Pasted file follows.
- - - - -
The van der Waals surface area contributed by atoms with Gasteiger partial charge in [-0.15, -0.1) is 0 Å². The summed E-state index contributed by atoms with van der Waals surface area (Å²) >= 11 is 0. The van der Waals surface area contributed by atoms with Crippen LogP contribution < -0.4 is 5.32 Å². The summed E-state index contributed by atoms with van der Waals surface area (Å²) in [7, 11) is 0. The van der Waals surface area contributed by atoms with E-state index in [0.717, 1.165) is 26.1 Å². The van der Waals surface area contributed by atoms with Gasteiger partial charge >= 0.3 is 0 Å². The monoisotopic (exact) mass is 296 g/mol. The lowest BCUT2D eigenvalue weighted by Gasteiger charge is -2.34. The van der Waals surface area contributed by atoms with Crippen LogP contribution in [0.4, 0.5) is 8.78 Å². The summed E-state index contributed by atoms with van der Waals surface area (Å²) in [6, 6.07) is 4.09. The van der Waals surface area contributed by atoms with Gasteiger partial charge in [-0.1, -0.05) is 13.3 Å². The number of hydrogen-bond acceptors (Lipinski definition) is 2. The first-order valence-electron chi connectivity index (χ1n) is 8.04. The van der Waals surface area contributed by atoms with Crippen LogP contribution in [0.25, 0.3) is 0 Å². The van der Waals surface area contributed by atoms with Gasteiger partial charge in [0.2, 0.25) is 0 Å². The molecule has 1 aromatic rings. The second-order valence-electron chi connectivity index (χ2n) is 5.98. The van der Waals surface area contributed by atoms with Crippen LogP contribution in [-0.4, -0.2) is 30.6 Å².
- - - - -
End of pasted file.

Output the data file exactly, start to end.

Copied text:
The van der Waals surface area contributed by atoms with Gasteiger partial charge in [-0.15, -0.1) is 0 Å². The summed E-state index contributed by atoms with van der Waals surface area (Å²) >= 11 is 0. The van der Waals surface area contributed by atoms with Crippen LogP contribution < -0.4 is 5.32 Å². The summed E-state index contributed by atoms with van der Waals surface area (Å²) in [7, 11) is 0. The van der Waals surface area contributed by atoms with E-state index in [0.717, 1.165) is 26.1 Å². The van der Waals surface area contributed by atoms with Gasteiger partial charge >= 0.3 is 0 Å². The monoisotopic (exact) mass is 296 g/mol. The lowest BCUT2D eigenvalue weighted by Gasteiger charge is -2.34. The van der Waals surface area contributed by atoms with Crippen LogP contribution in [0.4, 0.5) is 8.78 Å². The summed E-state index contributed by atoms with van der Waals surface area (Å²) in [6, 6.07) is 4.09. The van der Waals surface area contributed by atoms with Gasteiger partial charge in [-0.1, -0.05) is 13.3 Å². The number of hydrogen-bond acceptors (Lipinski definition) is 2. The first-order valence-electron chi connectivity index (χ1n) is 8.04. The van der Waals surface area contributed by atoms with Crippen LogP contribution in [0.25, 0.3) is 0 Å². The van der Waals surface area contributed by atoms with Gasteiger partial charge in [0.2, 0.25) is 0 Å². The molecule has 1 aromatic rings. The second-order valence-electron chi connectivity index (χ2n) is 5.98. The van der Waals surface area contributed by atoms with Crippen LogP contribution in [-0.4, -0.2) is 30.6 Å².